With Thanksgiving just over a week away, I couldn't resist a quick post on Bon Appetit's recent interview with Patrick Martins, founder of Heritage Foods USA, who makes the case for making a serious investment this holiday in the prized poultry that crowns your holiday table. It might sound a little outlandish when most good-sized turkeys run you well under half the $140 pricetag, but Martins makes a solid case. When you break it down, it's $8 per person or per pound, which sounds a lot better. Heritage breeds are free roaming, which translates to better health (leaner), better taste and better environment and production processes. Not to mention you're furthering sustainable farming and ensuring that an artisanal, storied breed of animal keeps going. It's still pretty darn pricey, but you might think of that $8 as a way to give thanks in a slightly different way this season. And you might be pleasantly satisfied. In case you missed it, here's the full interview below.
Patrick Martins likes happy animals--particularly endangered, humanely raised pigs, cows, and turkeys--and not just because they taste better. He believes their happiness is a moral imperative. As co-founder of Heritage Foods USA, his mission to save heritage breeds of livestock and the family farms that raise them began nine years ago, when a few hundred of his heirloom turkeys fanned out across the country. Today, that number is closer to 7,500, and every last one is raised by a farmer who shares Martins's passion.
Why did you start with turkeys?
It seemed like a single item that everyone in the country could get behind to support the small farmer. And it was a project that revolved around a single day, so it made it easier to find a sustainable source--to say, "We have to get 800 of these things raised for a single day in November."
What's the argument for a $140 turkey?
It ends up coming out to $8 a pound, or $8 per person. That's cheaper than Applebee's and almost as cheap as a McDonald's value meal.
What makes a happy turkey?
It has room. That's the biggest thing. It can walk around. No living creature should be forced to spend its entire life in a box. That should shoot through to the heart of every American. We live in a country that is wealthy, that is trying to improve itself, that is like a moral beacon to the rest of the world. We cannot keep animals in boxes. Period. With turkeys, if their instinct is to roost--to wrap their talons around something and fall asleep--they should be allowed to roost. A happy animal is one that is allowed to fulfill its God-given instincts. And walking is a natural instinct.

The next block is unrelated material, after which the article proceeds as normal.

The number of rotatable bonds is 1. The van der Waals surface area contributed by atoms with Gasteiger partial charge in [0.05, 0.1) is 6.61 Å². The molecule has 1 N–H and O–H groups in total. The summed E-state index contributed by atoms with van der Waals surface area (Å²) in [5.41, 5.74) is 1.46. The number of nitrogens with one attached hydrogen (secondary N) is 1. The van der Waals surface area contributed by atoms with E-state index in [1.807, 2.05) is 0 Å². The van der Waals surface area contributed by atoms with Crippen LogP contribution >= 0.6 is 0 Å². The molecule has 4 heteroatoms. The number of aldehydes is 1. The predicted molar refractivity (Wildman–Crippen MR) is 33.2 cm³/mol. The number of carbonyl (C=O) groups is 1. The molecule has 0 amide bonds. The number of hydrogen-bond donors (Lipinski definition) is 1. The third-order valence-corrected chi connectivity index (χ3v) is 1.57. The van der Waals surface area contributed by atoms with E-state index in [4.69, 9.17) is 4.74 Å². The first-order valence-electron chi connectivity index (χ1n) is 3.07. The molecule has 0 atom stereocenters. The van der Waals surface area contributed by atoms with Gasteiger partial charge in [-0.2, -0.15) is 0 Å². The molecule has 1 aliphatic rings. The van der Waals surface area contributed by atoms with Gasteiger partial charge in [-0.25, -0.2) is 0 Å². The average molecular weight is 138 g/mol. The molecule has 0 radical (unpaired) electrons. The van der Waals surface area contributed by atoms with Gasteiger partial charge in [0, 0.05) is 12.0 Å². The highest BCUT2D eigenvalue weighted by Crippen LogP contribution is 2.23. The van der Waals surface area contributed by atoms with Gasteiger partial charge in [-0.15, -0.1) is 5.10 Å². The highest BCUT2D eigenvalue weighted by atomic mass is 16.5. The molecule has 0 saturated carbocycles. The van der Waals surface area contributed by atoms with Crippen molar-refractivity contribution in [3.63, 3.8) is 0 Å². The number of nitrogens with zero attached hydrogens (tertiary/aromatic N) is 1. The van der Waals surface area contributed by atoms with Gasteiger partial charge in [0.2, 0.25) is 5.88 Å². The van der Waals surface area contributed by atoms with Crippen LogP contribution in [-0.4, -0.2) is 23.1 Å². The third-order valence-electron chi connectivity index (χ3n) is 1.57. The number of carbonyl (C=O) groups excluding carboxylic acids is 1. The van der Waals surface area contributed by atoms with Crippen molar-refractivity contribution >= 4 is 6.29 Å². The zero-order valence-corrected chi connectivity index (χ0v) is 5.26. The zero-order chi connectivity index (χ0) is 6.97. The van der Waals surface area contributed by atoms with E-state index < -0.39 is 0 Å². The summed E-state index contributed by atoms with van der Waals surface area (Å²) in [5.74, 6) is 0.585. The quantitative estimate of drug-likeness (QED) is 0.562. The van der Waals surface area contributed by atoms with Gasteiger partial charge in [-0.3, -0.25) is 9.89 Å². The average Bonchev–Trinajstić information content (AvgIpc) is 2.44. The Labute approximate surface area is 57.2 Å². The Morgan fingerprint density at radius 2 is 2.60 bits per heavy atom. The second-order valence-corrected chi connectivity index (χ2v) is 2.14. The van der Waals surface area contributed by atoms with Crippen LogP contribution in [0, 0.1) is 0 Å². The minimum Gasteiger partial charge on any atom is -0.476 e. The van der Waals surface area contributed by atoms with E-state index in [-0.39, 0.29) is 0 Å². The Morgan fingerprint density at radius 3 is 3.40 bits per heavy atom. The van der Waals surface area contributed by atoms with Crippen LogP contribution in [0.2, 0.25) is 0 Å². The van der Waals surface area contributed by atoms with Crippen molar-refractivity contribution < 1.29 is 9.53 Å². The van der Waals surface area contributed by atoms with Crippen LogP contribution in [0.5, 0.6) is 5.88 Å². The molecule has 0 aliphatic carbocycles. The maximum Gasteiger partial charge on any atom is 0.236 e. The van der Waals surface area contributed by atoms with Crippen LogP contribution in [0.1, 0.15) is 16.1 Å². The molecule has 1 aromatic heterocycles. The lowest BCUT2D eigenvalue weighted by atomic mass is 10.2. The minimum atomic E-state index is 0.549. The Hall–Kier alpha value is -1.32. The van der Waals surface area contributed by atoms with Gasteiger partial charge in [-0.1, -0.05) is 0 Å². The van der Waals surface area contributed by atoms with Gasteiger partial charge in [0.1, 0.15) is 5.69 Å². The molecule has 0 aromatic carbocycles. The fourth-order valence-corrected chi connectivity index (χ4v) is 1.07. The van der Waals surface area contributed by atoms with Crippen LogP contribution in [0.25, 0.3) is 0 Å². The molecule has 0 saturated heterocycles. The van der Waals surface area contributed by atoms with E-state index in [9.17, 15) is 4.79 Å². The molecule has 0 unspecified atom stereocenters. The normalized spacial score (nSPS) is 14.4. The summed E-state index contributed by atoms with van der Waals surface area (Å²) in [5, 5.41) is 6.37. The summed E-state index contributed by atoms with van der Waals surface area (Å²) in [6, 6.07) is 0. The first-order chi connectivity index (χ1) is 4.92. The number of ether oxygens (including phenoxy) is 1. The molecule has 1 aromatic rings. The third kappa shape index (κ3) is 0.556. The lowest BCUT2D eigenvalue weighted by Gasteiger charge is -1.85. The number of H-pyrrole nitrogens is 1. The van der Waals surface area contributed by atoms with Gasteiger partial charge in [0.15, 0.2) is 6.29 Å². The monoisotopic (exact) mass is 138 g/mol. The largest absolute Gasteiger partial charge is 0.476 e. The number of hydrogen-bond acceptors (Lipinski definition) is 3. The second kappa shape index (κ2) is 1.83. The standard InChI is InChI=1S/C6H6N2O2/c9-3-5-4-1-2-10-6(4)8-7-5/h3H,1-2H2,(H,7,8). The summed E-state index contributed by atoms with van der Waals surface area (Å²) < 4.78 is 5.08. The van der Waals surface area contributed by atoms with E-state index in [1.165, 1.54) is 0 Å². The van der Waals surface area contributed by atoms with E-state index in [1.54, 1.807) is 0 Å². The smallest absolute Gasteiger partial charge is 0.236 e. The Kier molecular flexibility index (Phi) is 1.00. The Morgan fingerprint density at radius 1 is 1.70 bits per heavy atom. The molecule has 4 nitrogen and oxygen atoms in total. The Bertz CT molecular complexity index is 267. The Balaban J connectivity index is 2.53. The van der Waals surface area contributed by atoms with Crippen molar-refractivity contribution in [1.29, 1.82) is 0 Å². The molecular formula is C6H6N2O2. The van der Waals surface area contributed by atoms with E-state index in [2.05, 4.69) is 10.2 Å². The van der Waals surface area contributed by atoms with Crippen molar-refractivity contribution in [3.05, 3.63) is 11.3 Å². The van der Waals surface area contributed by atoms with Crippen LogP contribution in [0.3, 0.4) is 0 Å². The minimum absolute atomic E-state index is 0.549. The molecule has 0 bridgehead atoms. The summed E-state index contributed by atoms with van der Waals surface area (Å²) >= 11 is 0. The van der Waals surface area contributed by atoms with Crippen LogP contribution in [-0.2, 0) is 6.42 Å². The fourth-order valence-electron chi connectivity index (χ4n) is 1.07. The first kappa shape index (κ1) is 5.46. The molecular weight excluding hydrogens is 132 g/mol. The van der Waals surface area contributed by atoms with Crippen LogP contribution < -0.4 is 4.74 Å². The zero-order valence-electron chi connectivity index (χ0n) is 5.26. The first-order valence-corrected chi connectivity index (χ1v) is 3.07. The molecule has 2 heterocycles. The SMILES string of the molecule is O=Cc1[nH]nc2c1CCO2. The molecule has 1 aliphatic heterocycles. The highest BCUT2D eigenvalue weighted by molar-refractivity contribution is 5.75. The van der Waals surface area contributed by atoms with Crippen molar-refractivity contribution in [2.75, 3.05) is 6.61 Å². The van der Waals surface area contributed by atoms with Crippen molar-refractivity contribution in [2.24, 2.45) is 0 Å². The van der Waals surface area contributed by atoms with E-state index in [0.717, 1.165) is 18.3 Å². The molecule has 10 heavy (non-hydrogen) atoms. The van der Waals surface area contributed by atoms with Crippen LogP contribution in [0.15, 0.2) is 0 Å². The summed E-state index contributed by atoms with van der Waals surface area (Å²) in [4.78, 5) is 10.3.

Do you cook the turkey at Thanksgiving?
Yes. I stuff it with an absurd amount of herbs. Like 20 sprigs of rosemary, and I just stuff it everywhere. And then I cook it to its appropriate temperature, which is about ten degrees less than what the USDA says. It really doesn't need anything else.
Do you feel like you're hounded by this perception that artisanal, slow food is an elitist thing for rich foodies in big coastal cities?
The sustainable food movement likes to point out that we can't feed public schools with only sustainable food. And it's true; we can't yet. But there are probably 3,000 corporate cafeterias in America. The sustainable food movement should be a part of those cafeterias and feeding wealthy private schools and universities. We need to bring sports arenas and music venues into this discussion. That's where the battle needs to be fought. So I don't believe in holding the sustainable food movement accountable for the poorest people in the world--yet. Maybe in a hundred years.
Why save heritage breeds?
Heritage breeds are part of our diverse food supply, and we must preserve what diversity is left.
What would you like to see happen in the meat industry next?
I'm a big believer in prepared foods--even with cheap cuts--like ground beef. I'd like to see an entrepreneur or a famous chef take [ground] beef grown in a sustainable way and make a burger franchise. Like In-N-Out, but across the nation. Give people convenience and service and cheap prices and be sustainable.
Another option is to serve cheap cuts cooked well from trucks in every neighborhood in America. I guarantee that a great chef making [street] food with good ingredients would be the downfall of any fast food outlet.
Stay tuned throughout the week for more on Thanksgiving, from simple side dishes to gorgeous gravy boats.